The archaeology of slighting: a methodological framework for interpreting castle destruction in the Middle Ages

@article{Nevell2019TheAO,
  title={The archaeology of slighting: a methodological framework for interpreting castle destruction in the Middle Ages},
  author={Richard Nevell},
  journal={Archaeological Journal},
  year={2019},
  volume={177},
  pages={99 - 139}
}
  • Richard Nevell
  • Published 2 January 2020
  • Sociology, History
  • Archaeological Journal
ABSTRACT The use of destruction in the past, its purpose and function, is poorly understood and an under-studied area. With hundreds of excavations at castles, there is a body of archaeological evidence that can be synthesised into a study of destruction. Slighting is the damage of a high-status structure, its associated landscape and contents to degrade its value. This article aims to bring the study of destruction into the established discourse of castles and medieval archaeology. It does… 
1 Citations

Slighting

References

SHOWING 1-10 OF 167 REFERENCES

The Age of Clay: The Social Dynamics of House Destruction

This study provides some fresh insight into Neolithic domestic architecture through the analysis of architectural technology and the control over the practice of house construction and destruction.

Techniques of archaeological excavation

The Anarchy: War and Status in 12th-Century Landscapes of Conflict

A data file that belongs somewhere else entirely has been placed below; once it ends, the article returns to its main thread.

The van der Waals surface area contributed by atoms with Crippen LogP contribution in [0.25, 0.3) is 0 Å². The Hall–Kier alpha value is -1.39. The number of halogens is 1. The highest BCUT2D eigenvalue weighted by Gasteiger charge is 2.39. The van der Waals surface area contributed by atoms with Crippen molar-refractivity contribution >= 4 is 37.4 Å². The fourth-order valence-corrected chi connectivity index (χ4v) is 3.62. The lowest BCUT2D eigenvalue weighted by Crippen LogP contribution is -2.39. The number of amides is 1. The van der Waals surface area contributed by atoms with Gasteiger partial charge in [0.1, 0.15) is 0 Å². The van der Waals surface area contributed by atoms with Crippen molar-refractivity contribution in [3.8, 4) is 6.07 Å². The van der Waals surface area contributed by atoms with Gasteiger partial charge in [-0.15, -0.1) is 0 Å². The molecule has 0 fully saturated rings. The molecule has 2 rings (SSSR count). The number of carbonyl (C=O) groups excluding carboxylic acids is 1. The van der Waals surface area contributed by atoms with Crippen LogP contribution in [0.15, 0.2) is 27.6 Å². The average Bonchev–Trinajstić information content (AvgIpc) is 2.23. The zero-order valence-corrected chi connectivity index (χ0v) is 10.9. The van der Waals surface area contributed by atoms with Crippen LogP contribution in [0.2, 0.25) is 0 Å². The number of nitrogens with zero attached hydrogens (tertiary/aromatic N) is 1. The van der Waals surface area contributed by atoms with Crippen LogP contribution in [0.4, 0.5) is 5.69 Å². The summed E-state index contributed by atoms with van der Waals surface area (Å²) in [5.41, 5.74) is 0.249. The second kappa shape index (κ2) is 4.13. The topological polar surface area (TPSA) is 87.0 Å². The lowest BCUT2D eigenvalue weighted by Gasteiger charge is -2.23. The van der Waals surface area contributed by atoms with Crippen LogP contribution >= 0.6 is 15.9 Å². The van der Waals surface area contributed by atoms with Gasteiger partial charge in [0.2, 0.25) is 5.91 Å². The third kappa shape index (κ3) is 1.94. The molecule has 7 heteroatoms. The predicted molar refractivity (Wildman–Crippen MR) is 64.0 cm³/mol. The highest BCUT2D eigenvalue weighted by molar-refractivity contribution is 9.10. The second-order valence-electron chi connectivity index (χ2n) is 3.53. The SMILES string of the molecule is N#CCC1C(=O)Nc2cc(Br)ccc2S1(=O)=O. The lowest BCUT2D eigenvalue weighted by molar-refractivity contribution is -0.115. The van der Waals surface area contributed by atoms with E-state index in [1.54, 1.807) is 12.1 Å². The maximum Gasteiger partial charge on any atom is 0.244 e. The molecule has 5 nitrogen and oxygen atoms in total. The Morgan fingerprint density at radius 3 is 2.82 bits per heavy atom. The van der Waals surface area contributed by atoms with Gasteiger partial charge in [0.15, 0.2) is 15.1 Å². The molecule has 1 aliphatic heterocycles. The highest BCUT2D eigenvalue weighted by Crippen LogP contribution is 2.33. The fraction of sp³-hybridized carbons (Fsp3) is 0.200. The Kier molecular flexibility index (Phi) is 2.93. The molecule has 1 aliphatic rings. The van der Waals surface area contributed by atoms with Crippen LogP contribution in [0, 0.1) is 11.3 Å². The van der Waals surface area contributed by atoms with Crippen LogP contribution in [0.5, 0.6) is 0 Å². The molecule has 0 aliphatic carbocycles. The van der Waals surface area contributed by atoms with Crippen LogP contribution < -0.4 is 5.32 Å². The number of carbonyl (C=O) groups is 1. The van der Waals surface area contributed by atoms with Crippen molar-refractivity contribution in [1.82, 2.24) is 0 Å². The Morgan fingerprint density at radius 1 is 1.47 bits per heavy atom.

The turbulent reign of Stephen, King of England (1135–54), has been styled since the late 19th century as 'the Anarchy’, although the extent of political breakdown during the period has since been

Medieval Britain and Ireland in 1999

The compilation and ordering of the reports in the annual survey of finds and excavations relating to Medieval Britain and Ireland has been an increasingly problematic task in recent years, primarily

Evidence for a Stephanic Siege Castle at the Lister Wilder Site, The Street, Crowmarsh Gifford

In 2011 an archaeological investigation on the former Lister Wilder Site, The Street, Crowmarsh Gifford was commissioned on an area thought to be the location of a twelfthcentury Anarchy period siege

Behind the Castle Gate: From Medieval to Renaissance

Uses New Historicist ideas to explore our understanding of late medieval and Renaissance castles and ‘polite’ architecture. In this engaging book Matthew Johnson looks Behind the Castle Gate to

The twelfth-century castle at Ascot Doilly, Oxfordshire: Its history and excavation

Summary The castle of Ascot Doilly appears from documentary sources to have been put up c. 1129–50. Excavation in 1946–7 of a small mound on this manorial site showed that it had contained a stone

A Kingdom Cleared of Castles: The Role of the Castle in the Campaigns of Robert Bruce

In 1314 the English-held castles of Roxburgh, Edinburgh and Stirling were seized and destroyed by Robert Bruce. This was the pinnacle of a policy by which Bruce systematically slighted the castles he

Can less be more? Heritage in the age of terrorism

Abstract Western civilization does not have a particularly good track record of saving cultural heritage from destruction, but in recent centuries it has surrounded itself with a rather firm ideology

Gateways to Power: The Castles of Ranulf III of Chester and Llywelyn the Great of Gwynedd

As an expression of his immense power and standing, Earl Ranulf de Blundeville, sixth Earl of Chester (1181–1232) granted his own Magna Carta in Cheshire. Ranulfs subsequent building programme can be
...